So your graduate program faculty member convinced you to join a professional association - you paid your dues and signed up on the website - but now you may be wondering how to make the most out of NASPA and are feeling anxious to take the next step.
Professional associations such as NASPA are great resources not only for supporting early career SA pros but also for providing an outlet to give back to the student affairs community. If you’ve found yourself wondering how you can volunteer your time and skills, continue your professional development post grad school, rev-up your networking skills, and get the most out of your NASPA membership, then this post is for you.
So, here are my crucial steps on leaping into the wonderful world of NASPA as a new professional:
1. Do your research:
If you haven’t already, research which part(s) of NASPA your values align most with or are most applicable to your career aspirations.
Ask yourself these questions:
a. What does NASPA offer within the regional and national levels? Am I looking to network locally or am I searching for connections across the globe?
b. Where are my colleagues, mentors, and supervisors getting involved? What were their experiences like?
c. Is there a certain specialty area I want to work in that has a Knowledge Community I could get involved with?
d. Are there webinars, blog posts, conferences, and even virtual or face-to-face meet and greets that look fun and interesting for me to try out or maybe even offer to help out with?
Take a good look inward at your values, along with your professional strengths and opportunities for growth to help you decide where and how you would like to get involved.
Ask yourself these questions:
a. What am I looking to get out of membership? Am I looking for networking, conference planning experience, mentorship, professional development, or all of the above?
b.What do I value as a professional and want to advocate for? For example, NASPA has many Knowledge Communities dedicated to advocating for specific student and professional identities.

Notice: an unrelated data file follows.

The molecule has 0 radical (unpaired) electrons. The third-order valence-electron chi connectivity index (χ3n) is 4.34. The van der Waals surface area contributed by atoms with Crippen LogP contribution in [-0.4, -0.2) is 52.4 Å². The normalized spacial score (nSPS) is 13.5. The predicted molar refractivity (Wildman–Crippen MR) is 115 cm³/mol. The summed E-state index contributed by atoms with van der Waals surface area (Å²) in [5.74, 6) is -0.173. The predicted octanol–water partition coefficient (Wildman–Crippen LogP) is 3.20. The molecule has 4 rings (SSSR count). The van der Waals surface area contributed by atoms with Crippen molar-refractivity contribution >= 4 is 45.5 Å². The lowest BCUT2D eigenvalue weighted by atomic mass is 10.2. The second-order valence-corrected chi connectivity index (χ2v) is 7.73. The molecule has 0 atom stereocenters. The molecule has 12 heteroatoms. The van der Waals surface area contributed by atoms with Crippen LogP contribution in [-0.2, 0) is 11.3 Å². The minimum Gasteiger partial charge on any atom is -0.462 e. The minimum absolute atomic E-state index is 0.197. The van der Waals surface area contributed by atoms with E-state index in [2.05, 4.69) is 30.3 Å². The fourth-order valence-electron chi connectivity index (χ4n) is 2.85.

c. What are my skills? If you’re savvy in marketing, fundraising, event planning, etc. you may want to seek out a volunteer opportunity to flex those skills in giving back.
d. What do I want to learn more about? Although you may not know lots about working with veteran students, for example, this Knowledge Community may be a great place for you to learn more about advocating for this group of students.
As a new professional, I found this last question particularly helpful in reflecting on my goals and narrowing down what I want to get out of my NASPA membership.
Search, search, search!
NASPA is always looking for volunteers and providing their members with a variety of professional development opportunities.
Look for them in these places:
a. Volunteer Central is your go-to for NASPA volunteer opportunities: From Knowledge Communities to conference planning to regional volunteer openings - you can apply for these opportunities all in one place on the Volunteer Central.
c. Check out NASPA.org for the latest scoop on conferences, webinars, blogs, special announcements, and meet and greets.
d. Connect with a colleague on LinkedIn and see what they’re up to! Many NASPA volunteers include their volunteer positions on their LinkedIn profiles and resumes as they are proud of their role in giving back to the field of student affairs.
Join and connect.
Now that you’re involved with a conference committee, region, or Knowledge Community, don’t forget to continue to build upon these experiences!
Here are some best practices in making the most of your volunteer experience:
a. Take time to connect with others. Introduce yourself through the chat feature in a webinar, connect on LinkedIn with a colleague who has a board position you aspire to be, and reach out about future meet and greet planning opportunities.
b. Contribute to webinars, writing blogs, and Knowledge Community committee meetings.
c. Only commit to what you can. With there being so much to do within NASPA try to avoid committing to more than you can juggle, considering work and your outside of work obligations.
d. Share your contributions. Add stories about your involvement to your resume, LinkedIn page, and other social media accounts. Show off what you’ve done and let it help you towards your future goals!
I know that getting involved in NASPA can feel like a big step for many new professionals, especially while working remotely, but these experiences can help you stay connected to the field, give back and help others, and build a network of support - vital to the rest of your career.
Author: Corinna Kraemer is an academic advisor at Goodwin University. She loves painting, skiing, and hanging out with her cat, Mr. K. She hopes her posts will finally help her dad understand what her career in student affairs is all about. Read more by Corinna on the Presence blog!